Clinton: In With the Old

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WASHINGTON: Bill Clinton is still trying to spend that surplus -- and the first baby boomer president wants to set aside the biggest slice for his own aging generation. This is how he suggests divvying up our economic windfall: Saving Social Security (again) gets 60 percent. Medicare gets 16 percent. Pension plans get 11 percent. The rest? New schools, cleaner air, more cops and a panoply of other stocking-stuffers that Clinton insisted he could pay for. He found a little time for foreign policy, a little for free trade and a little for Sammy Sosa -- and even doffed his cap to Hillary, who looked a bit embarrassed. "The State of the Union is strong," he declared, "but we can't allow the hum of our prosperity to lull us into complacency." It was a line that could have been used by either side of the aisle.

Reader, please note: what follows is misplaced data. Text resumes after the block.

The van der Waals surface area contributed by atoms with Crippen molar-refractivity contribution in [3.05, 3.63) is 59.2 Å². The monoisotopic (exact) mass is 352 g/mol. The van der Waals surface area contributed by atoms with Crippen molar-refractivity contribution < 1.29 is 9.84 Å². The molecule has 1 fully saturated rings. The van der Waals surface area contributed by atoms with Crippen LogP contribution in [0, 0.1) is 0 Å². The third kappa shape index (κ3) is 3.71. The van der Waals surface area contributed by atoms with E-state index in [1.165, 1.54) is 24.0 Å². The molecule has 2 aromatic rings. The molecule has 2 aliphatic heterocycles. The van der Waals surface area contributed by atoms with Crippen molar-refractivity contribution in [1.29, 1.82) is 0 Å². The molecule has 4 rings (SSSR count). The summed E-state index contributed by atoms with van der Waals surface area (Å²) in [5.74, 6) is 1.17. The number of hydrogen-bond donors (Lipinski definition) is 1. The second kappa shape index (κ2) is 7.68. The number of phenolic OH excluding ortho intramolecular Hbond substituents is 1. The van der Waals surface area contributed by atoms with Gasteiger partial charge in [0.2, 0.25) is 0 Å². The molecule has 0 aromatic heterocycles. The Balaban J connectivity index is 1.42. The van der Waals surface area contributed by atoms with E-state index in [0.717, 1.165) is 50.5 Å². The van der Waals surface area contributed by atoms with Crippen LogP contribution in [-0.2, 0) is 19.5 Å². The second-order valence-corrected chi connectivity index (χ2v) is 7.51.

Special Report There was one surprise: Clinton announced that the Justice Department is preparing to sue the tobacco companies to recoup Medicare costs - although it'll be a bigger surprise if he can explain why the industry should pay states and the feds for the same patients. And unsurprisingly, there were a few wisps of impeachment in the air. Some Republicans clapped wanly, others not at all, and some came dressed as empty seats. Clinton said "bipartisan" enough to choke John McCain. And the master performer's most blatant attempt to work the crowd - a "more balance in the see-saw" joke after one aisle-crossing ovation - fell flat. But Clinton was at his usual speechifying best -- Republicans might even say a little smug, considering the circumstances. "He had something for everyone -- even his Social Security plan had elements aimed at Republicans," says TIME White House correspondent Jay Branegan. "But he still has to share the front pages tomorrow with his own impeachment defense."